Lucifer: Crux

Lucifer: Crux 

By Mike Carey & various

(Vertigo)  ISBN 1-84576-23811-X

The war of Heaven is going badly for all concerned. God has vanished and, despite the machinations of each being of power, a rank outsider has assumed his position and responsibilities. Many disparate factions have aligned and realigned and final battle lines have been drawn. When the battle for everything begins it will affect all reality — and not all the combatants expect, or even plan, to survive.

The sides broadly coalesce into Lilith (the woman Adam and God replaced with Eve – and look how well that turned out!) and every creature that feels wronged or slighted by Heaven, ranged against the Host of Angels and Powers besieged in their Silver City. The first story, The Eighth Sin (issue #55 of the monthly comic), by Carey and artist Marc Hempel, concentrates on events in Hell as the Angels caretaking the fell domain cede control to medieval philosopher Christopher Rudd. Following is the eponymous Crux (issues #56-57), with art from Peter Gross and Ryan Kelly as Lilith recounts her meeting with a band of sinister beings at the fringes of creation and what she sacrificed to join their alliance to destroy Heaven.

The Yahweh Dance (drawn by Ronald Wimberly, from #58) depicts the first stumbling steps of the Replacement Creator and the amount of guidance one can honestly expect from the arch-rebel Lucifer. Gross and Kelly return to end the volume with The Breach (issues #59-61). As the preparations for all-out war accelerate and the implications are felt throughout the universe by all of the truly huge cast that populate this epic, the human Jill Presto must reach some accommodation with the supernatural force in her womb that intends to be born before it kills her — or she it.

Lucifer is a true epic that reaches beyond the cosmos by concentrating on the actions of small characters as well as mighty forces. It does the work no favours to parcel it up into broken portions, even if those portions are entire Graphic Novels.

Read in one continuous flow, it becomes a masterpiece.

© 2006 DC Comics. All Rights Reserved.

Lucifer: The Wolf Beneath the Tree

Lucifer: The Wolf Beneath the Tree 

By Mike Carey, Peter Gross, Ryan Kelly, P. Craig Russell & Ted Naifeh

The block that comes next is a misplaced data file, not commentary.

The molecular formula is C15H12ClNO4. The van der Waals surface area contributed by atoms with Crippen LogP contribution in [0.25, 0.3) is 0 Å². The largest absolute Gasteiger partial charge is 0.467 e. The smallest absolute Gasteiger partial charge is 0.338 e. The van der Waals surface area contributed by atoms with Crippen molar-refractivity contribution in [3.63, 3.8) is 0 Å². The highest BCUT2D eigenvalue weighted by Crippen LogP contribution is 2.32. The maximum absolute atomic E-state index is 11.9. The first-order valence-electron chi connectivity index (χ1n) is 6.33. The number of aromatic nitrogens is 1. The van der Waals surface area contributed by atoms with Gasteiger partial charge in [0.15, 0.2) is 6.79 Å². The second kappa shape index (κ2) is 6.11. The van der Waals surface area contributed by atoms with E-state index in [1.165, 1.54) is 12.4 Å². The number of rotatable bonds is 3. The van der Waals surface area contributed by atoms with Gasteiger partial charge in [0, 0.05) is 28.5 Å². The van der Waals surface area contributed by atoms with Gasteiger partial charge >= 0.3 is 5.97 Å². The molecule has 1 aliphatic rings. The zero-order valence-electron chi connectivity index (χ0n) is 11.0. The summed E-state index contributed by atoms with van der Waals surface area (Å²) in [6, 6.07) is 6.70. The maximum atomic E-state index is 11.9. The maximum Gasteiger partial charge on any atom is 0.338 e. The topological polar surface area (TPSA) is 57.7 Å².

(DC/Vertigo)  ISBN 1-84576-164-2

This would be a terrible book for a first time reader. The eighth collection of Mike Carey’s compelling new adventures of the devil collects the stories from issues #50, 45 and 51 – 54 of the monthly mature fantasy comic, and frankly, they’re all absolute crackers.

The first of these, Lilith, is a 40 page, self-contained delight illustrated by the magnificent P. Craig Russell, revealing not only the origins of Lucifer’s charismatic supernatural assistant Mazikeen, but also the building of the Silver City of the Host (where the Angels live) and the events leading to the Angel Samael’s defection from Heaven.

Another single issue tale, Neutral Ground, follows, with art by Ted Naifeh, relating the grim and cosmically unjust end of John Sewell, a poor working stiff who has the tragic misfortune to be selected as the venue for a board meeting of disaffected demons plotting to overthrow the current rulers of Hell. Either of these would be a wonderful introduction to a great series, so it’s a real pity that the main body of the collection recounts a pivotal tale in the seventy-five episodes (plus mini-series and one-shots) that tell the adventures of Lucifer since he abdicated his position as Lord of Hell in the Sandman volume Season of Mists.

Now, after many trials and tribulations, God has abandoned the universe and his disappearance has triggered the entropic end of Creation. Lucifer, who has made his own, separate, Universe, has reached a tense accommodation with his former peers and manoeuvres to survive and/or assume control. All the characters and sub-plots have to jockey for position in an outrageous coming together of disparate story-strands stretching back to the original mini-series and even the Sandman comics this title originally spun off from, when the Norse Deity Fenris attempts to bring Creation to a premature close on his own terms.

This is gripping reading, stylishly depicted by Peter Gross and Ryan Kelly, but you absolutely have to see what comes before if you want a cat in Hell’s chance of understanding what’s going on. So, why oh why waste two little gems, tailor made as “jump-on” stories, by cramming them into the equivalent of the middle reel of Citizen Kane or the last ten minutes of Fight Club?

© 2005 DC Comics. All Rights Reserved.

Hellblazer: Haunted, & Setting Sun

Hellblazer: Haunted 

HELLBLAZER: HAUNTED
ISBN 1-84023-362-1-

Hellblazer: Setting Sun

HELLBLAZER: SETTING SUN
ISBN 1-84023-923-9

By Warren Ellis & various (Vertigo)